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Note: Data includes the first 30 weeks of each year; Data: Internal Revenue Service; Chart: Chris Canipe/Axios

Trump's tax cuts were, weirdly, feared by homeowners and charities. Normally, tax cuts make people richer, and richer people spend more money on housing and charity.

But, but, but: Both those items have historically benefited from massive tax expenditures, leading to worries that they would be worse off after the tax cuts.

Driving the news: According to the latest data from the IRS, the tax cut worked much as everybody expected it would. The number of people itemizing their taxes plunged by more than 65%, with similar falls for the number of people deducting mortgage interest and charitable contributions.

Yes, but: The other shoe hasn't dropped.

  • Only 8% of taxpayers now deduct mortgage interest, yet home prices continue to rise, with no indication that the new law changed anything at all.
  • Similarly, the charitable contribution deduction has had no visible effect on charitable contributions. Total giving rose by 0.7% to a new record high in 2018, despite a late-year stock market plunge.

The bottom line: Tax deductions are much easier to create than they are to abolish; they're also hugely expensive. The evidence strongly implies that almost all of them are a waste of money.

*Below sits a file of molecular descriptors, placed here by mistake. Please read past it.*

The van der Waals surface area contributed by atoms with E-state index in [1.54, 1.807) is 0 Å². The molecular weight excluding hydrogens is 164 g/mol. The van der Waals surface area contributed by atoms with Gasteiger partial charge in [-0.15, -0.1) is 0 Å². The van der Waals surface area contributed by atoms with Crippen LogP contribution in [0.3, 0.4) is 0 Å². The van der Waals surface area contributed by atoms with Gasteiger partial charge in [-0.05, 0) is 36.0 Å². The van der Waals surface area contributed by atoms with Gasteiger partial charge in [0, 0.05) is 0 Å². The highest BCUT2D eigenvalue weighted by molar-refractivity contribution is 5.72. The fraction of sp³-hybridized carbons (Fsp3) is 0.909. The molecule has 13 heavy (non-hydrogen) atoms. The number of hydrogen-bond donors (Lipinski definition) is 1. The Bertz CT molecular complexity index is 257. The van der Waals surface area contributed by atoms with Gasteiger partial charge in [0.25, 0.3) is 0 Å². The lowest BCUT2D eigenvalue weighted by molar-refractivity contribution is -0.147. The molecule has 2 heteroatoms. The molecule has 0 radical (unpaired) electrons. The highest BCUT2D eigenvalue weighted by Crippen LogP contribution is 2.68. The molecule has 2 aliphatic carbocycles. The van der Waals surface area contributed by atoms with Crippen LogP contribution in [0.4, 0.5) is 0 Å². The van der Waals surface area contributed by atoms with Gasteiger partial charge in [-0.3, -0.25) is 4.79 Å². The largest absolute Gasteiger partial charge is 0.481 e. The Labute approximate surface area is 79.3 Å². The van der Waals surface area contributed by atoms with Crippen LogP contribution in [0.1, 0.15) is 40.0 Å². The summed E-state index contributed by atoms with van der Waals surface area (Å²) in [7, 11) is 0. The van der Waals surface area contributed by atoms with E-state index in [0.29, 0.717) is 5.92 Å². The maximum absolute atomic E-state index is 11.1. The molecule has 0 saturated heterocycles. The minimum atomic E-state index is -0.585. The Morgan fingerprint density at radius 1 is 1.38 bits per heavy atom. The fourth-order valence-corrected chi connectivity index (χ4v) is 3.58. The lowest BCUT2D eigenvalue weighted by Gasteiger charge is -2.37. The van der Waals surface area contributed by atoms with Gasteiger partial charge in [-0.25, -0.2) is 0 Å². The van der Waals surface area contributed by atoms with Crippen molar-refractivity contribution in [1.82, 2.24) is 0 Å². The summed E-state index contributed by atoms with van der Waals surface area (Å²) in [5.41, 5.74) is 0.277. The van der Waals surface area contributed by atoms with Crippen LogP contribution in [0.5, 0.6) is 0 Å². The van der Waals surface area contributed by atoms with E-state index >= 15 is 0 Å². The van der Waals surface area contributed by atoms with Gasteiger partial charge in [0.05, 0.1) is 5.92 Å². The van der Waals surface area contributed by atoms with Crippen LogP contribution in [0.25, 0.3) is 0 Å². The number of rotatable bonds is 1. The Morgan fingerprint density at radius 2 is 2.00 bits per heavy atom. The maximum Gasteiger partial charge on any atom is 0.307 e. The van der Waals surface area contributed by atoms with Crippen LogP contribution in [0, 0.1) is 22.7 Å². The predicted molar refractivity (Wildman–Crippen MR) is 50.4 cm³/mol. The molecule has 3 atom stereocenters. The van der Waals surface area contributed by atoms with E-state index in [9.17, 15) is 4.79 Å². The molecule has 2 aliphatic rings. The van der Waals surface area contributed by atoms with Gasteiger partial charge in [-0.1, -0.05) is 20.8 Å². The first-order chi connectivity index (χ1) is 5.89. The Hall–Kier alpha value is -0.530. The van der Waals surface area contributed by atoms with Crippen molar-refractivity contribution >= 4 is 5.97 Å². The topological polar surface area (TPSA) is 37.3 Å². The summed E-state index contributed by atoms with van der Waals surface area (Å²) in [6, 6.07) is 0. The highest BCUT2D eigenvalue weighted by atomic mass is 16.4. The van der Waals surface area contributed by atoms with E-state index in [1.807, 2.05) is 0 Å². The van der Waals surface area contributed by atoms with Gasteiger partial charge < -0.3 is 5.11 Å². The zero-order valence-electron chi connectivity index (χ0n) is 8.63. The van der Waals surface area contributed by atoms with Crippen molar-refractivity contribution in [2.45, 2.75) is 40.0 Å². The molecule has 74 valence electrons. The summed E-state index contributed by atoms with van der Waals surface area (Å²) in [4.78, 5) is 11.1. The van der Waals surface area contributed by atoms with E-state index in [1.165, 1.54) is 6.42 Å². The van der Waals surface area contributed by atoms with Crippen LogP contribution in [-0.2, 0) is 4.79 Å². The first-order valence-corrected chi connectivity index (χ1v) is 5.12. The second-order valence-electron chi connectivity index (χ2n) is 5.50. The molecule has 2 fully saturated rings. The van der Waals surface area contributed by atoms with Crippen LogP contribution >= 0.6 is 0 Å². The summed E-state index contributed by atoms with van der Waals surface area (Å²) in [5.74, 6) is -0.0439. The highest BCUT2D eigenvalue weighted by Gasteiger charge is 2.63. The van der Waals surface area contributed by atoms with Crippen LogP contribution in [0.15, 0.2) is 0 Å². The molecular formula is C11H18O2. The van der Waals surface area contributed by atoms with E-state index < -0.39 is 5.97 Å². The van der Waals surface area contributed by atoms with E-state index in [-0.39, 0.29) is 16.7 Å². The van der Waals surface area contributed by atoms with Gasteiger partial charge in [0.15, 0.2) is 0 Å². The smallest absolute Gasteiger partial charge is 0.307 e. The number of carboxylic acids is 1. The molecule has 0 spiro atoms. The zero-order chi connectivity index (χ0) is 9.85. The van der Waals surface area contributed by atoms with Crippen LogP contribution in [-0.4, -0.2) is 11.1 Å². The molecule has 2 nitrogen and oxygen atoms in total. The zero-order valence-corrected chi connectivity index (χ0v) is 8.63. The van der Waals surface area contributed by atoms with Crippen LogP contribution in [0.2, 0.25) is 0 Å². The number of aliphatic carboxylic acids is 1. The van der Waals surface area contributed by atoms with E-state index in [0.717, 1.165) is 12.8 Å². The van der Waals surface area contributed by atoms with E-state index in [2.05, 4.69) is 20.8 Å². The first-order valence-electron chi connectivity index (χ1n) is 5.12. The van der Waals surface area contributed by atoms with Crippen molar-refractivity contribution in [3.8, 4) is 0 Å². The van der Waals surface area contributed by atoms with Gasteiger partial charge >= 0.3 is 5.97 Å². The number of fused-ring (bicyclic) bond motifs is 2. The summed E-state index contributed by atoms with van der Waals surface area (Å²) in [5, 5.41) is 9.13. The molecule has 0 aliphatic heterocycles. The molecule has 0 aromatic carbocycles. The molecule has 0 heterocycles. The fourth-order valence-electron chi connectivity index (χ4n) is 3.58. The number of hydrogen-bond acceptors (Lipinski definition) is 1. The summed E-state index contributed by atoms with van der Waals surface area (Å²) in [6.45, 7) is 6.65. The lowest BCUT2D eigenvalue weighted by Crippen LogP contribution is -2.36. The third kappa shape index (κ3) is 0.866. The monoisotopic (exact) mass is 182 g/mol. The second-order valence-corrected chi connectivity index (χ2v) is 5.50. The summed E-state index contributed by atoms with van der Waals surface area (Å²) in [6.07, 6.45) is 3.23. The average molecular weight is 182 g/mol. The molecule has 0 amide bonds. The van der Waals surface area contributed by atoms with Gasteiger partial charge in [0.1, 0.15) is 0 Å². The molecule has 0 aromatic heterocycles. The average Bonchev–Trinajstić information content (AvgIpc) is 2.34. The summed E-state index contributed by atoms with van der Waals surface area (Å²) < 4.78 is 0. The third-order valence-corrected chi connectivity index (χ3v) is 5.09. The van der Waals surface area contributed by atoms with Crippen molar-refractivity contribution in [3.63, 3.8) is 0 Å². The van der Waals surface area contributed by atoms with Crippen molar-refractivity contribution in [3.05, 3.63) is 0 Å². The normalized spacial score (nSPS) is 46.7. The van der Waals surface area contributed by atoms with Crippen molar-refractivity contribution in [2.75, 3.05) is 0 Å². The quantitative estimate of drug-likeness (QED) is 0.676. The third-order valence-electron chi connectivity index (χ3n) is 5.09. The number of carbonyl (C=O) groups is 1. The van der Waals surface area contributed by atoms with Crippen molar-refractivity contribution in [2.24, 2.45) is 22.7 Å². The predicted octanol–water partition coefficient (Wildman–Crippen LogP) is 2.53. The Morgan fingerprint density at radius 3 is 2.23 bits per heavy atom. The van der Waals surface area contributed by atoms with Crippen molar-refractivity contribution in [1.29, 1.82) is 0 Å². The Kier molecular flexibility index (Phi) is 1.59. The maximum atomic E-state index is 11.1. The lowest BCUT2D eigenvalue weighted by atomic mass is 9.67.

Go deeper

Updated 2 hours ago - Politics & Policy

Coronavirus dashboard

Illustration: Aïda Amer/Axios

  1. Politics: Chris Christie: Wear a mask "or you may regret it — as I did" — Senate Democrats block vote on McConnell's targeted relief bill.
  2. Business: New state unemployment filings fall.
  3. Economy: Why the stimulus delay isn't a crisis (yet).
  4. Health: FDA approves Gilead's remdesivir as a coronavirus treatment How the pandemic might endMany U.S. deaths were avoidable.
  5. Education: Boston and Chicago send students back home for online learning.
  6. World: Spain and France exceed 1 million cases.

Early voting eclipses 2016 total with 12 days until election

People stand in line to vote early in Fairfax, Virginia in September. Photo: Tasos Katopodis/Getty Images

Americans have cast more than 47.1 million ballots in the 2020 presidential election, surpassing the total early-vote count for 2016 with 12 days left until Election Day, according to a Washington Post analysis of voting data.

Why it matters: The election is already underway, as many states have expanded early and mail-in voting options because of the coronavirus pandemic.

What to expect from the final debate of the 2020 election

Trump and Biden at the first debate. Morry Gash-Pool/Getty Image

Watch for President Trump to address Joe Biden as “the big guy” or “the chairman” at tonight's debate as a way of dramatizing the Hunter Biden emails. Hunter's former business partner Tony Bobulinski is expected to be a Trump debate guest.

The big picture: Trump's advisers universally view the first debate as a catastrophe — evidenced by a sharp plunge in Trump’s public and (more convincingly for them) private polling immediately following the debate.

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